If the NFL ever calls, Ty Storey will be there to answer.
But the now-former Western Kentucky quarterback will take the training received during preparation for the next level and use it to help coach a younger generation.
He always wanted to be a coach, if the NFL didn’t pan out. His one season at WKU was good enough to offer a glimpse of hope at a late-round draft selection or a free agent pickup. But Storey is like many who are in a holding pattern amidst the coronavirus pandemic.
Storey is back in Arkansas preparing to start a career teaching and coaching junior high football and basketball. But if an opportunity opens up, he’ll be ready.
“Most football players’ dream is to play in the NFL and that’s been a dream for a long time now,” Storey told the Daily News in a phone interview. “It’s still maybe an option if I get that call, but I’m not holding on to it. At the end of the day, I’ve had a good career if I do have to hang it up.”
The quarterback who transferred from Arkansas and led WKU’s turnaround from a three-win team to a 9-4 record and a bowl win spent the winter and early spring training in Dallas with hopes of an NFL call. Storey took a realistic approach and assumed he would have to take advantage of a rookie minicamp shot in order to make a roster.
But the pandemic came and put all those plans on pause. Storey is in a waiting period like his former teammate Lucky Jackson. The wide receiver told the Daily News on Thursday he’s still working out to stay ready for any tryout that may become available when professional sports resumes normal business.
Storey is back home in Arkansas now and was recently named the head coach for the seventh-grade football and basketball teams at Grimsley Junior High School in Centerton, just outside Bentonville.
“Teaching is a good opportunity to reach out to kids and mold them,” Storey said. “I obviously want to be a football coach and that comes with it. It’s something I feel like I can definitely do. … It’s a great place to start and I know in times like this, I’m pretty fortunate to keep coaching there, especially with people losing jobs and there’s a lot of question marks about football season in general.”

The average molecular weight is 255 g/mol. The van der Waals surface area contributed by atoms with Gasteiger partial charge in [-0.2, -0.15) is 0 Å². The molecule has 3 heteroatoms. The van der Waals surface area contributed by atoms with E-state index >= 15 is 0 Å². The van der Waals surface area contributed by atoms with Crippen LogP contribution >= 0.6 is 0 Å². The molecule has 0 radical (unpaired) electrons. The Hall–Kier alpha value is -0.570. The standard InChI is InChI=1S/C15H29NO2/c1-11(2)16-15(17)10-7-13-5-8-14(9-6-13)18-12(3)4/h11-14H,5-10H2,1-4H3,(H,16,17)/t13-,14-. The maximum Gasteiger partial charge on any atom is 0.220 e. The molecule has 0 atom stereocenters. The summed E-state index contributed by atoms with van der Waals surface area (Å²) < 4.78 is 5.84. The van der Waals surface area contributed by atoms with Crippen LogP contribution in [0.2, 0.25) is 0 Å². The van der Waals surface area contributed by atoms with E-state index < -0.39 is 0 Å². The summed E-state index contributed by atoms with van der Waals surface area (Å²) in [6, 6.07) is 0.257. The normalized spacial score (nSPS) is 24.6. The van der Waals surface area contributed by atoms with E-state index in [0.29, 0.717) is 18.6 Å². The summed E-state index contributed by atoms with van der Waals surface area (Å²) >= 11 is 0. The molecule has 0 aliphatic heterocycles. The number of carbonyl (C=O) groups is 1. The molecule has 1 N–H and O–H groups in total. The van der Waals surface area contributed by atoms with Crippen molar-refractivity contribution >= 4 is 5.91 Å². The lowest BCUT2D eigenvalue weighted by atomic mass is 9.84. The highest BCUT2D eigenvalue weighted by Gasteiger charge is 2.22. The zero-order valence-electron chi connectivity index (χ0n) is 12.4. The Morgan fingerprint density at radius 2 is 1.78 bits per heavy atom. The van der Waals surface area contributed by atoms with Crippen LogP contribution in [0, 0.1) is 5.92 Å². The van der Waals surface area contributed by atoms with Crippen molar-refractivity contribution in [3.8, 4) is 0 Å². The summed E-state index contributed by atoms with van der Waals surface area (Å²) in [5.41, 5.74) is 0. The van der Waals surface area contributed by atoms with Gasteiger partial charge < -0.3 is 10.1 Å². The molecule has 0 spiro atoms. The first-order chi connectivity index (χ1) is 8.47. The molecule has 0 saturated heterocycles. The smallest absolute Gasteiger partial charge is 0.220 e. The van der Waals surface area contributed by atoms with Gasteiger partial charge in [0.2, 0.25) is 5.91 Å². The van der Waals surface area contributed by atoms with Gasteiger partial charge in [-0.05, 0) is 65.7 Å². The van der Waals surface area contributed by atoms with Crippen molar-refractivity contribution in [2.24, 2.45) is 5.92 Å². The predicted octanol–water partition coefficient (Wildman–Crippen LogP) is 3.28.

Storey went through a number of offensive coordinators during his four years at Arkansas and his graduate transfer season with the Hilltoppers. The Charleston, Ark., native was named the starter in the fourth game of 2019 after Steven Duncan suffered a season-ending injury. Storey led WKU four straight wins and highlighted his season with a sensational performance in a 45-19 win in his return to Arkansas.
He finished the season with a 69.9 percent completion rate, which ranked fifth in the country and first among Group of Five quarterbacks. He finished with 2,567 passing yards, 276 rushing and 21 total touchdowns against seven interceptions.
Storey said he has about four playbooks between Arkansas and WKU. The offense he ran under head coach Tyson Helton and offensive coordinator Bryan Ellis is one he would mimic if he was creating a playbook for himself.
“It’s been great to see different leadership styles,” Storey said. “There’s a lot of good stuff we did with his offense. If I was able to call plays right now and do what I wanted, it would be very similar to what we did at WKU.”
Storey is focused on getting his coaching career going in his home state, but recognizes the shot at a lifelong dream isn’t worth passing up if the league calls.
“It’s a hard time on everyone and it’s a weird situation that no one understands really because it’s never been done before,” Storey said. “We’re still waiting, but at the same time I did take a job and I’m excited about this chapter of my life, for sure.”